+0
hi all,

my name is ellen and my english exam is coming up but there is one question in my course I keep strugling with:

namely, what is the difference between a passive and acausative?

I know that a causative describes something being done for someone by someone else. And I think that a causative can only be found in an active sentence. Is that correct?

How do I explain the difference? Please help

a desperate belgian girl
Comments  
Hi Ellen,

what is the difference between a passive and a causative? Sorry, I'm not familiar with the grammar term 'causative', perhaps someone else can offer an opinion.

I know that a causative describes something being done for someone by someone else.

Mary cooked dinner for Tom fits this definition. Is that what you mean?

And I think that a causative can only be found in an active sentence.

Dinner was cooked for Tom by Mary is the passive version, and seems to have the same meaning as the active version.

I think you need to look carefully at your definition of a causative, and at some examples of it. As I said, perhaps someone else here can offer you more information.

Good luck with the exam,

Clive
Hey Ellen, I am not sure what is causative so I'll try my best to explain passive.

The normal sentence structure is <subject> <verb> <object>.

The passive form is the reversed structure of a normal sentence, <object> <passive form verb> <subject>.

Example: The Government elects Sean Kennedy as the next Prime Minister.
Passive: Sean Kennedy is elected as the next Prime Minister by the Government.
Teachers: We supply a list of EFL job vacancies
Active: Mary washed the dog.
Passive: The dog was washed by Mary. The dog was washed.

Causative 'have' with active: I had Mary wash the dog.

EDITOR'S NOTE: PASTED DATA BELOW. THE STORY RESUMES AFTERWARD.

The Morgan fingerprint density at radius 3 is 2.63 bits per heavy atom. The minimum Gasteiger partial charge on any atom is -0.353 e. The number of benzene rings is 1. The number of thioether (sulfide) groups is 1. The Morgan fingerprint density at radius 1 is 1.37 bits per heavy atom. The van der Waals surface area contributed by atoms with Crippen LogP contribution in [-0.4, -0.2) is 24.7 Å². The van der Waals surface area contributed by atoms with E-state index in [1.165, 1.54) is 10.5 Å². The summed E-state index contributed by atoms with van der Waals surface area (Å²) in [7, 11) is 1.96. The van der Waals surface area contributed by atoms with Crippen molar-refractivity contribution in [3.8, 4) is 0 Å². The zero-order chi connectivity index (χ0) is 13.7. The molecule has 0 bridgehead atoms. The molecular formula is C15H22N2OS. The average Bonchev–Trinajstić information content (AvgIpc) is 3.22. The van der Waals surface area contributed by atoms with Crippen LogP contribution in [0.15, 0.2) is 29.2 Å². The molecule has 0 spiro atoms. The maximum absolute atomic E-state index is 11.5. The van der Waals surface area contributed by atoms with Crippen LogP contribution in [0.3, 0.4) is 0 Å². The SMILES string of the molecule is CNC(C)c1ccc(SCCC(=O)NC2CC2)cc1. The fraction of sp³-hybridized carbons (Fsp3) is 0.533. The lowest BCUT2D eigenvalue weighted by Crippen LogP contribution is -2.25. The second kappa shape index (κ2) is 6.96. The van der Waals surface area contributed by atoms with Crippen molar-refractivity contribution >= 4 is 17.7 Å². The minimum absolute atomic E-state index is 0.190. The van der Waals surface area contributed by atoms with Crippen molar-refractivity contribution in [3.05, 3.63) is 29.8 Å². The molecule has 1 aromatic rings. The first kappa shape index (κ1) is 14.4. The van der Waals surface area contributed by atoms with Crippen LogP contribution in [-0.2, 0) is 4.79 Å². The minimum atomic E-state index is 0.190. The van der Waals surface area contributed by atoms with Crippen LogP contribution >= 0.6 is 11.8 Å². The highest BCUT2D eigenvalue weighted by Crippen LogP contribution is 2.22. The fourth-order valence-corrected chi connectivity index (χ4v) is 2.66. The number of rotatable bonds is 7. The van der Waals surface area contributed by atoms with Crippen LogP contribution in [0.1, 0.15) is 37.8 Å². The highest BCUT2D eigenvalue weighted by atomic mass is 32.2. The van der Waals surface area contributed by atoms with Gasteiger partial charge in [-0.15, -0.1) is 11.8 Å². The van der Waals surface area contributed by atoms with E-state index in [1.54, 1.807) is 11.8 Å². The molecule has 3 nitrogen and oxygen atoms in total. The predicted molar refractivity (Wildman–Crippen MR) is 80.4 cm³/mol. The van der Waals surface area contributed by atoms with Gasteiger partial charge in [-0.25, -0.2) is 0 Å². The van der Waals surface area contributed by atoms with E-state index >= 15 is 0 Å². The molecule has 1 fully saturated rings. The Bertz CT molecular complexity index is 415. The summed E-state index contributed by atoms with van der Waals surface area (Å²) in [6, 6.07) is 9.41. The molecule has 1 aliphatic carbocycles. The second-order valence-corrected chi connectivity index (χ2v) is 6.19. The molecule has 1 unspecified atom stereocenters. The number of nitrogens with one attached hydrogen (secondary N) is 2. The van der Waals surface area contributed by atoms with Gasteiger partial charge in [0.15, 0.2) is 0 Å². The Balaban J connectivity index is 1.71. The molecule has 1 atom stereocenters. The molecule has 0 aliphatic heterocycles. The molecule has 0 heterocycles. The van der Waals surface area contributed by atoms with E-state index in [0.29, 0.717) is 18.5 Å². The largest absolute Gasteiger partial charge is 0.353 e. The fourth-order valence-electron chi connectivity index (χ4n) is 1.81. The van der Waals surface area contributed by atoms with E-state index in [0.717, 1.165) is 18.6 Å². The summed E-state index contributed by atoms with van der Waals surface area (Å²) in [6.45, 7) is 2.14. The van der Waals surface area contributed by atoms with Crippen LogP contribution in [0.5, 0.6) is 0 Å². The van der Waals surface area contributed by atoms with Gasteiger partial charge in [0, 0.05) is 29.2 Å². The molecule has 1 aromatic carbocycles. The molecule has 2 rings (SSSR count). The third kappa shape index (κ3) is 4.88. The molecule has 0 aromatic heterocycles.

Causative 'have' with passive: I had the dog washed by Mary. I had the dog washed.

Causative 'make' with active: I made Mary wash the dog.

The following is not correct.
Causative 'make' with passive: I made the dog (be) washed by Mary. I made the dog (be) washed.

I hope that helps.
CJ
http://web2.uvcs.uvic.ca/elc/studyzone/410/grammar/index.htm ypu can find the answer here good luck
Clive,

Why would you respond to a question where you don't know the answer to what is being asked?
I see this all the time in forums and can't understand why people feel the need to interject "something" even it it's not what is really being asked. Don't mean to be rude, I realize you are just trying to help. But it seems less helpful to offer up information that doesn't really touch on the specifics of a question.

Alex
Students: We have free audio pronunciation exercises.
Clive I understood what you mean but you said us about passive and active; however, question was about Active and Passive Causative not about just Active and Passive sencentce
I will tell you between different active and passive causative.
Causative verbs are used when one thing or person causes another thing or person to do something. There are two basic causative structures: an active form and a passive form.
The active form is the following:
Mary had her sister write the letter.
(Mary didn't write the letter. Her sister wrote the letter. In a sense, Mary asked her sister to write the letter and she accepted.)

The passive form is the following:
Jim had the house painted.
(Jim did not paint the house. Someone else painted the house but in this form we don't know who.)
Emotion: shake hands